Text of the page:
Tuesday, November 23, 2010
I am sorry to report that Professor CAI Dingjian (蔡定剑教授), Director of the Institute for Study on Constitutionalism at China University of Political Science and Law, passed away early in the morning of November 22nd. Prof. Cai was a widely respected figure both among his colleagues in China and among the foreign community of Chinese law scholars. He was also a very fine human being.
There's a web site dedicated to his life and work here: http://www.chinaelections.org/specialtopic/SpecialTopicc.aspx?sortid=1278
Below is an obituary from the South China Morning Post, and below that, a remembrance from a friend published in 新京报.
Well-respected reformist, rights advocate dies
Nov 23, 2010
China lost a heavyweight fighter for legal and political reform yesterday when constitutional law professor Cai Dingjian died at the age of 54.
A gentle but firm advocate of "constitutional democracy", Cai's death stirred an outpouring of condolences from lawyers, academics, students and rights groups.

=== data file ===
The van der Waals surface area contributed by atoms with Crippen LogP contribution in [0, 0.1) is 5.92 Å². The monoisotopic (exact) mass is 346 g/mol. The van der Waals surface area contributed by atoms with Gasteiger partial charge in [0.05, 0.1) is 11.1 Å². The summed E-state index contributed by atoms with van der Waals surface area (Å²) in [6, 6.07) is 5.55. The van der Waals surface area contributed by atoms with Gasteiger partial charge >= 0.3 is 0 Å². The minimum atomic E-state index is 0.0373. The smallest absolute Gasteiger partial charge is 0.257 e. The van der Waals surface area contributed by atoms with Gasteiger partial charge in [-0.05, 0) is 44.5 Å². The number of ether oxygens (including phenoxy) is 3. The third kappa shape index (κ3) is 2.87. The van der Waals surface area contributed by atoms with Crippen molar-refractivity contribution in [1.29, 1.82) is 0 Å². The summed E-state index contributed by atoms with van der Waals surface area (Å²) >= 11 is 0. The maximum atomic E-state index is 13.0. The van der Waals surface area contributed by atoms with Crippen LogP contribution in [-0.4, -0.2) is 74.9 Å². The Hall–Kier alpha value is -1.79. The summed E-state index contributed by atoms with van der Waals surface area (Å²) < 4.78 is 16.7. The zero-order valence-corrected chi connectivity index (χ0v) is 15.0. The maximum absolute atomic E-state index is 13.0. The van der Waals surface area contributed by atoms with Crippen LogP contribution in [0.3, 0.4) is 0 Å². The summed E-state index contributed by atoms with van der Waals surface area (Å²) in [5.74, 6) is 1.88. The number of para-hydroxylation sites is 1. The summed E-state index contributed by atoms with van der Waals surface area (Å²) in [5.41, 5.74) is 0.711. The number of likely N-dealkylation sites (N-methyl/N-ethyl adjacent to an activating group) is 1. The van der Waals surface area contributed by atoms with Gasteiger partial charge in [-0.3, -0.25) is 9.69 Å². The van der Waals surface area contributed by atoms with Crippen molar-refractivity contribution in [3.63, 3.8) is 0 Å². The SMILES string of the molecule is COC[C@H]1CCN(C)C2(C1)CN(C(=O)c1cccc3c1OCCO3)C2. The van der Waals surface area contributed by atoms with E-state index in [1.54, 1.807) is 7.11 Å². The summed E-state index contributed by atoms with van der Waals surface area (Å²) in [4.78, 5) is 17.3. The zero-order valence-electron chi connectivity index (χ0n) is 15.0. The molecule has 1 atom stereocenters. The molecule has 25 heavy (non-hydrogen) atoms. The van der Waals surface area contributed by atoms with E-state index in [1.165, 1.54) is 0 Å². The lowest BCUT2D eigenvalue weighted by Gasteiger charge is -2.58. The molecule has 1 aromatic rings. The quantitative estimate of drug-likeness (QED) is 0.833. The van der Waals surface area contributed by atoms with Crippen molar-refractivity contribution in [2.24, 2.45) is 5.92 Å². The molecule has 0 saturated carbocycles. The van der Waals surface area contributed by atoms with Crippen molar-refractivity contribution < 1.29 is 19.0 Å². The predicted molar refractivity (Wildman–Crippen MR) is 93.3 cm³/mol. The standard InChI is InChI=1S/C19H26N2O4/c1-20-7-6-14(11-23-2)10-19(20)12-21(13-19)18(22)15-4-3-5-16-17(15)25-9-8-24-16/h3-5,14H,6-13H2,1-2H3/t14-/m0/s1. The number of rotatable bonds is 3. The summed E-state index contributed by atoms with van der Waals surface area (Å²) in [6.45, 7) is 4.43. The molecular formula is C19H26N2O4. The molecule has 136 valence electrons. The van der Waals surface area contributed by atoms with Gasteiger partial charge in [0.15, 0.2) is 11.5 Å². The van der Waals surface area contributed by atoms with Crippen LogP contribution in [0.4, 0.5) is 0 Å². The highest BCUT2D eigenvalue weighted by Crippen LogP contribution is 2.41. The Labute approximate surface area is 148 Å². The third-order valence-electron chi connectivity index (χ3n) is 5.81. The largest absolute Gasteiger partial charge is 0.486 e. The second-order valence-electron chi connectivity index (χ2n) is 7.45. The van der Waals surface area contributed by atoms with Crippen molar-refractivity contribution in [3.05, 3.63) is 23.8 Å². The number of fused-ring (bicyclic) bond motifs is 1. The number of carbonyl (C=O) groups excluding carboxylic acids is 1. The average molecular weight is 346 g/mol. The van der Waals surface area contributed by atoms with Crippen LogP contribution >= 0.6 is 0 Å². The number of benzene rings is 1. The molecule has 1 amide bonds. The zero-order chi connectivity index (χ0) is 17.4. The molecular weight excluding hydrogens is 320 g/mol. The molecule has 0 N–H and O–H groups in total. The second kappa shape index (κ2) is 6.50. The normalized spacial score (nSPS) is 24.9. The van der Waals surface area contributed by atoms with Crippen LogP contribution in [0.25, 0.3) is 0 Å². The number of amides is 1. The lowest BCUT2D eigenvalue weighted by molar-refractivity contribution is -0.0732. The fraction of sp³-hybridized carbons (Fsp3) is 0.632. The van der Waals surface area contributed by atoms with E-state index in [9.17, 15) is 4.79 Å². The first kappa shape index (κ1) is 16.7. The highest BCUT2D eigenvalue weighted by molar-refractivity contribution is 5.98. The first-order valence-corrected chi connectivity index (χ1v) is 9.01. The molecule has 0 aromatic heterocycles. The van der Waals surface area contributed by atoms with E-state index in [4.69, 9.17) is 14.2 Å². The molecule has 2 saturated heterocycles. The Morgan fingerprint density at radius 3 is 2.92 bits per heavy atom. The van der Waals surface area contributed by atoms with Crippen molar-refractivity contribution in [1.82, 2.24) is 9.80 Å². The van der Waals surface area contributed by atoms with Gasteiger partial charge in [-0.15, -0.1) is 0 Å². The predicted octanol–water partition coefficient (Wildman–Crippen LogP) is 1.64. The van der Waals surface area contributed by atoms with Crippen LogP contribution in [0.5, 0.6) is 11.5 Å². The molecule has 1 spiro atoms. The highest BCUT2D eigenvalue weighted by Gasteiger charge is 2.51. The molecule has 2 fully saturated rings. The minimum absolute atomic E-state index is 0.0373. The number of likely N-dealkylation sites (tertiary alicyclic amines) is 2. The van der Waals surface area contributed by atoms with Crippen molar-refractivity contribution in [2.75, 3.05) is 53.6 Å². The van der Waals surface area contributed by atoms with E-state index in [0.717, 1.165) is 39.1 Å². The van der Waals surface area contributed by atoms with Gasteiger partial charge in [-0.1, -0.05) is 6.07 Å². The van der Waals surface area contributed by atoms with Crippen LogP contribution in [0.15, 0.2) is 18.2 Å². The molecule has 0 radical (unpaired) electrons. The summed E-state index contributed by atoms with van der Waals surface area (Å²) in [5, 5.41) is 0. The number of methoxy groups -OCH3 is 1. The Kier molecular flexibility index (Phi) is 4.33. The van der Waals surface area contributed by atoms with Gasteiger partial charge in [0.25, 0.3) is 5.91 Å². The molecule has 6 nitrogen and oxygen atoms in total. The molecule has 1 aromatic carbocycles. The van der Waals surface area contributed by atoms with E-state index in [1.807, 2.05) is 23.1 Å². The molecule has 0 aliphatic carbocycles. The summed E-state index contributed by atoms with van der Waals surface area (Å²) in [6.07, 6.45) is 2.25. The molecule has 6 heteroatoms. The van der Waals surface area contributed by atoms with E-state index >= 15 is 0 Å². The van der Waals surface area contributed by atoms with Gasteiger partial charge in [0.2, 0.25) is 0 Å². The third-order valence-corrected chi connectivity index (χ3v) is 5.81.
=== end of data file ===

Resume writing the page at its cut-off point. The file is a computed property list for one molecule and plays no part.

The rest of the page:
He had been battling cancer for nearly two years, during which time he continued to write and speak out passionately on a range of legal and rights issues.
Cai switched to academia in 2004 after years of serving the government and was one of the few reformists to command respect both within and outside the government.
A soldier with the People's Liberation Army during the Cultural Revolution, he joined the China University of Political Science and Law in 1979, where he began his legal studies. He continued working in the politics department upon graduation, but switched in 1986 to the National People's Congress Standing Committee, the country's highest legislative body, where he stayed for the next 17 years. He was vice-bureau-chief of the NPC Standing Committee secretariat when he left at the end of 2003.
Saying he wanted more freedom to do research, Cai returned to the university and taught administrative law. He also advocated constitutional democracy - striving to realise democracy through implementing the constitution and strengthening the law. He was director of the university's Institute for Study on Constitutionalism while also serving as a dedicated member of the Centre for People's Congress and Foreign Legislative Study at Peking University.
A model scholar, he pursued his goals through "a combination of field experience and academic rigour", many of his contemporaries said.